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Old 07-10-2013, 10:31 AM   #1
berk2027
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My airlock of mead seems to be pulling air into the demi Jon but the beer beside it is still working correctly
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Old 07-10-2013, 11:11 AM   #2
Arpolis
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How long has it been going could the fermentation have finished or the yeast become less active?

If the temperature drops in the demi Jon like when fermentation slows or stops the the cooler gas will condense more than a warmer gas which with a sealed container creates a vacuum. That's the best theory I have without more info.
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Old 07-10-2013, 11:24 AM   #3
berk2027
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It's been fermenting for about 4/5 weeks

4.5 lb of honey
15 g citric acid
15 g yeast nutrient
Water to bring up to a gallon

Og was 1114
Gravity now is 1006
But I have added 340g of a local honey as I didn't think it was sweet enuff

 
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Old 07-10-2013, 11:29 AM   #4
ShaineT
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Quote:
Originally Posted by Arpolis View Post
How long has it been going could the fermentation have finished or the yeast become less active?

If the temperature drops in the demi Jon like when fermentation slows or stops the the cooler gas will condense more than a warmer gas which with a sealed container creates a vacuum. That's the best theory I have without more info.
+1 even moving it to a warmer room could cause enough imbalance in atmospheric pressures to cause the vacuuming. Temp varies in direct proportion to pressure. When it gets freezing outside the ole car tire pressure drops out.

 
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Old 07-10-2013, 12:05 PM   #5
berk2027
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Ok ya it hasn't moved since i started it gravity after tat extra honey is 1026 is that to sweet ???

 
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Old 07-10-2013, 02:31 PM   #6
berk2027
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Being that sweet does tast ok so gess ill leave it alone it hasn't bubbled or anything for last few days tastes good infact reckon it about 14% is that about right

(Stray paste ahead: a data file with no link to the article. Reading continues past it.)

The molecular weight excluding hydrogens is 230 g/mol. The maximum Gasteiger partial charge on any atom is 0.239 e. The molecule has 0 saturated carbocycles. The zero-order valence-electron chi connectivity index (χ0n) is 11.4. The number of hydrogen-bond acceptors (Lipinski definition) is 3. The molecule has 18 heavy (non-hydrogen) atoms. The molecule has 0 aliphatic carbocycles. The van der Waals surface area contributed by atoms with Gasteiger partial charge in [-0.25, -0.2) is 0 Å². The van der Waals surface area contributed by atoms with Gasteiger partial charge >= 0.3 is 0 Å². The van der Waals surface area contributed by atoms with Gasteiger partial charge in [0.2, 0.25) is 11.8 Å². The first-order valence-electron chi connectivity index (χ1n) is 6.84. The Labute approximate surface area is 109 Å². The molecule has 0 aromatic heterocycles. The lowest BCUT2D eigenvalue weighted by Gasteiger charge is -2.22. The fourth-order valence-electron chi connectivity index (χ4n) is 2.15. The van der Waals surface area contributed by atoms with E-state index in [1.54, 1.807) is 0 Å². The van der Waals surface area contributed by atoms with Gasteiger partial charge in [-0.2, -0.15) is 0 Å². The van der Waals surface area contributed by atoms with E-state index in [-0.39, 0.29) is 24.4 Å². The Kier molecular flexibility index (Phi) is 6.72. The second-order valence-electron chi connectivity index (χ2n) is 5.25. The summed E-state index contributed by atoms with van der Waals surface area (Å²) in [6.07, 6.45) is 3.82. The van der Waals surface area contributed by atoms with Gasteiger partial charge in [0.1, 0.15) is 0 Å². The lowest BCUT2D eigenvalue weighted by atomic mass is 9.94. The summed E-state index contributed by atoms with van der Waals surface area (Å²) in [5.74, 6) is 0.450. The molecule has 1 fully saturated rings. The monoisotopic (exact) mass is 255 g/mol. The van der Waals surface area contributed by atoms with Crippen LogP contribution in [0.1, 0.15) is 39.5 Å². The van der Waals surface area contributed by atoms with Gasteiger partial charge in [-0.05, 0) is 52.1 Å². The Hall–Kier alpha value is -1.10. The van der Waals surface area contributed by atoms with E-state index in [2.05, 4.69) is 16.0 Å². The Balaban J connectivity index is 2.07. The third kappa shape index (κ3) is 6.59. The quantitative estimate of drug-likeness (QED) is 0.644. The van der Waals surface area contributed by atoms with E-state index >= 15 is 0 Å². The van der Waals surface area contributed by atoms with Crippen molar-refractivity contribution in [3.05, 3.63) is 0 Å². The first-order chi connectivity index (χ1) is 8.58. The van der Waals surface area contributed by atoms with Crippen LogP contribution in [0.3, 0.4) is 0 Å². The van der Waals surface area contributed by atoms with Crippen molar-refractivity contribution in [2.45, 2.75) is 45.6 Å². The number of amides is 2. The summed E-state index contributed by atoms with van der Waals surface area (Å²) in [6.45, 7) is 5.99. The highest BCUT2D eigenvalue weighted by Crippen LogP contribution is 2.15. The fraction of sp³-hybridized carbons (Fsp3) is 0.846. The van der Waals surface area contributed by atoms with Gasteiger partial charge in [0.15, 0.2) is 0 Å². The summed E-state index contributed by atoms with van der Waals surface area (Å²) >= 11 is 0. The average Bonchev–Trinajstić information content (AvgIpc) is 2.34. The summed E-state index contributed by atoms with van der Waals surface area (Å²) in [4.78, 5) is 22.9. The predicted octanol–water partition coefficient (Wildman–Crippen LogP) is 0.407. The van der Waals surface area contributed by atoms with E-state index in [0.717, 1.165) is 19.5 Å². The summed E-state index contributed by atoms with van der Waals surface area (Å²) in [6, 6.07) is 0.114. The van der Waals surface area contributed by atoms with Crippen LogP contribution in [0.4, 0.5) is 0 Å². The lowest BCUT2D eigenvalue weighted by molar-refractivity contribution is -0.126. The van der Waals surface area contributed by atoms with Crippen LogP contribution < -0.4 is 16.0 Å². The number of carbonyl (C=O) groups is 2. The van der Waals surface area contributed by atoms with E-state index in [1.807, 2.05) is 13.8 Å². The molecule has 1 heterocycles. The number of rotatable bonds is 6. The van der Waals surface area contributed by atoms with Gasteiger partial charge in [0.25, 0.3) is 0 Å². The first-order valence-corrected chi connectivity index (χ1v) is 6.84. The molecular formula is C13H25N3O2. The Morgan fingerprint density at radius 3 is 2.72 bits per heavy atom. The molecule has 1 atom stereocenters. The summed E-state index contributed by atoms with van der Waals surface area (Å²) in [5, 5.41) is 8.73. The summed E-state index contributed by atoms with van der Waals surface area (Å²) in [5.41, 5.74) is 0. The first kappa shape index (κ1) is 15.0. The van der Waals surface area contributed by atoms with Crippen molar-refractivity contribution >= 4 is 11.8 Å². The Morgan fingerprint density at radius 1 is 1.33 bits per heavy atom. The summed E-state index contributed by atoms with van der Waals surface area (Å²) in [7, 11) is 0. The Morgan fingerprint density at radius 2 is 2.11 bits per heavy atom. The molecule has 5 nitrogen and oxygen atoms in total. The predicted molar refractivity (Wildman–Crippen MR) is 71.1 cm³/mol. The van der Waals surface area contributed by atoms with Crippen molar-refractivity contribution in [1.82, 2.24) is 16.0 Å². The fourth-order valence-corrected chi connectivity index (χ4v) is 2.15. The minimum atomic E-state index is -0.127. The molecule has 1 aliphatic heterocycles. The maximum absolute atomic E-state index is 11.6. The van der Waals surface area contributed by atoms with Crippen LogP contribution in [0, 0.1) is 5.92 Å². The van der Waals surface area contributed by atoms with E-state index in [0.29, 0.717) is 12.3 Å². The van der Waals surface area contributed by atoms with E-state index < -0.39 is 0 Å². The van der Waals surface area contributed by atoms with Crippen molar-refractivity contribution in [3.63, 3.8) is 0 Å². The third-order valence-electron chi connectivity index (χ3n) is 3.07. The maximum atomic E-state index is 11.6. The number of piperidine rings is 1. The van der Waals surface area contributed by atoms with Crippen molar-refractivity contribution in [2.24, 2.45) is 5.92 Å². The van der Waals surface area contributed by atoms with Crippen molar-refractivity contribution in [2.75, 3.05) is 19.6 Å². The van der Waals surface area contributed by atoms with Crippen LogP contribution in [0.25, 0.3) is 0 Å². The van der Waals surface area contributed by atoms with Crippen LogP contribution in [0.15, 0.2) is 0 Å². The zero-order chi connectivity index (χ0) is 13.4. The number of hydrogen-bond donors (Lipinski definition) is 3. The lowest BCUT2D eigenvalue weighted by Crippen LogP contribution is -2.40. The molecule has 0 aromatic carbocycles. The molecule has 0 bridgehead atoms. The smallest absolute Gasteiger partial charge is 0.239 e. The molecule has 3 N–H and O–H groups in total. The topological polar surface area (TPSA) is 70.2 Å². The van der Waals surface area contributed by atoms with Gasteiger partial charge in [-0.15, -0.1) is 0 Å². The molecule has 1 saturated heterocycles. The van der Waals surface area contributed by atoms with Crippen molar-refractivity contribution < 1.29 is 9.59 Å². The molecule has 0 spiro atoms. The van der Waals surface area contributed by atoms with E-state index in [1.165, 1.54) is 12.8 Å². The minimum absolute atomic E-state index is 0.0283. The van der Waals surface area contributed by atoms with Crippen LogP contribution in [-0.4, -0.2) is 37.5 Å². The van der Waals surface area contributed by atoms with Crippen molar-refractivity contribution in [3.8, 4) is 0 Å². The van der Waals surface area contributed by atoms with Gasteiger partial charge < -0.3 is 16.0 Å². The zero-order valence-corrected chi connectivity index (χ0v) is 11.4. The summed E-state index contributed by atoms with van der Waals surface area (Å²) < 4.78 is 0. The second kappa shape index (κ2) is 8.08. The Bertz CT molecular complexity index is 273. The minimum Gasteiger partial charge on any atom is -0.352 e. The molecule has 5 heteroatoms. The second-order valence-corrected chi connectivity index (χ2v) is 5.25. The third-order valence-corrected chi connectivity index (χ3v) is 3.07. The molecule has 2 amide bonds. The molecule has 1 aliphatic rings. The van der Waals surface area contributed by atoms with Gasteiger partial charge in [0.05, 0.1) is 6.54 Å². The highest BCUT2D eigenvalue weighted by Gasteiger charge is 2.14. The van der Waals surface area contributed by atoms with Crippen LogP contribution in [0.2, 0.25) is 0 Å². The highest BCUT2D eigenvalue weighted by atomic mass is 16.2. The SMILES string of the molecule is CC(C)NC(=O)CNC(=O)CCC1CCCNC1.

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Old 07-10-2013, 04:39 PM   #7
MarshmallowBlue
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Yeah, its just an air pressure thing.
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Old 07-10-2013, 06:02 PM   #8
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1.026 would be a little sweeter than I generally like.

If you tasted and tested stuff like Lyme Bay, Lurgashall or Lindisfarne then you'd be tasting stuff that measured about the 1.040 area. That would be described as "dessert" mead. The actual flavour of those was fine but I found them cloyingly sweet.

I usually ferment dry and then stabilise and back sweeten - too about the 1.010 to 1.015 area which I enjoy.......

If you think yours is too sweet tasting, you can fortify it, vodka would be neutral and any brown spirits would alter the flavour too. Plus you would likely notice a little reduction in viscosity/mouth feel and possibly a bit of an increase in "alcohol hot" taste. It would likely mellow with some ageing though......
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Old 07-11-2013, 12:03 AM   #9
berk2027
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i think any sweeter would be to much for me I added extra honey as a way to get rid of some of the heat it had and do give more of a honey flavor .

Its sort of worked its changed to a more pleasan honey flavour instead of wine and the heats still there but not as intense nice think it will be very drinkable

 
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Old 07-11-2013, 03:13 AM   #10
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Sounds about right.

Ken Schramm's book "The Compleat Meadmaker" is aimed mainly toward US mead makers, but I found it helpful with a lot of the understanding if so called "faults" as well as technique/method etc.

He was the first I saw who used the term "alcohol hot". But it rang bells with me straight away.

It does mellow with time and ageing, but when you first get making mead, you want the damn stuff NOW......

Patience is hard to learn, but not laziness. I just have to remember to do any important bits on time i.e. the ferment related stuff or racking a 71B batch promptly on completion of the ferment (preventing off flavour etc), but the rest waits until I can be bother.

My "P" word isn't to be professional..........its to procrastinate
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